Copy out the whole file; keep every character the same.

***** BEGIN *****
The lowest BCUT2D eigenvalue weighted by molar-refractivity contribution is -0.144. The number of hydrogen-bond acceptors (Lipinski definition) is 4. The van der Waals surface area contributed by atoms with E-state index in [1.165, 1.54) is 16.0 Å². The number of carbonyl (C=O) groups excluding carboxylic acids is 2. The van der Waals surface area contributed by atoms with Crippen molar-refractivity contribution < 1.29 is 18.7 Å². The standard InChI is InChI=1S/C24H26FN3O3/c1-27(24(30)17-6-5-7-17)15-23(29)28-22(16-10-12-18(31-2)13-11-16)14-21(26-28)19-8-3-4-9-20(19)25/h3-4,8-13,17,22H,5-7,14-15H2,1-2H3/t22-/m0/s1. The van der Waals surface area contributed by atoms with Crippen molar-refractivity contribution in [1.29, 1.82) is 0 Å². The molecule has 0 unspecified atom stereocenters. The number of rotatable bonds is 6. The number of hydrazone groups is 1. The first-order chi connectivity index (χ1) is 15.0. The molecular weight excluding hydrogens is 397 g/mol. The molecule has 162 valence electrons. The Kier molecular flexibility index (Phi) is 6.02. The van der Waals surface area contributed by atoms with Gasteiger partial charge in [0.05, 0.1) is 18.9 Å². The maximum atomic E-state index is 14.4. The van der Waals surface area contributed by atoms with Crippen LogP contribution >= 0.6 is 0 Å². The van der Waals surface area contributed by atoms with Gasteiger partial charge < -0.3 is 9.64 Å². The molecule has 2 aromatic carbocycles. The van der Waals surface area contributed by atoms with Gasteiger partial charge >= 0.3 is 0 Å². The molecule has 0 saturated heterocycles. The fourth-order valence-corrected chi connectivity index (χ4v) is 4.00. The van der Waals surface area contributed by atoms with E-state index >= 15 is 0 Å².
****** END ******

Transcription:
The lowest BCUT2D eigenvalue weighted by molar-refractivity contribution is -0.144. The number of hydrogen-bond acceptors (Lipinski definition) is 4. The van der Waals surface area contributed by atoms with E-state index in [1.165, 1.54) is 16.0 Å². The number of carbonyl (C=O) groups excluding carboxylic acids is 2. The van der Waals surface area contributed by atoms with Crippen molar-refractivity contribution < 1.29 is 18.7 Å². The standard InChI is InChI=1S/C24H26FN3O3/c1-27(24(30)17-6-5-7-17)15-23(29)28-22(16-10-12-18(31-2)13-11-16)14-21(26-28)19-8-3-4-9-20(19)25/h3-4,8-13,17,22H,5-7,14-15H2,1-2H3/t22-/m0/s1. The van der Waals surface area contributed by atoms with Crippen molar-refractivity contribution in [1.29, 1.82) is 0 Å². The molecule has 0 unspecified atom stereocenters. The number of rotatable bonds is 6. The number of hydrazone groups is 1. The first-order chi connectivity index (χ1) is 15.0. The molecular weight excluding hydrogens is 397 g/mol. The molecule has 162 valence electrons. The Kier molecular flexibility index (Phi) is 6.02. The van der Waals surface area contributed by atoms with Gasteiger partial charge in [0.05, 0.1) is 18.9 Å². The maximum atomic E-state index is 14.4. The van der Waals surface area contributed by atoms with Crippen LogP contribution >= 0.6 is 0 Å². The van der Waals surface area contributed by atoms with Gasteiger partial charge < -0.3 is 9.64 Å². The molecule has 2 aromatic carbocycles. The van der Waals surface area contributed by atoms with Gasteiger partial charge >= 0.3 is 0 Å². The molecule has 0 saturated heterocycles. The fourth-order valence-corrected chi connectivity index (χ4v) is 4.00. The van der Waals surface area contributed by atoms with E-state index >= 15 is 0 Å².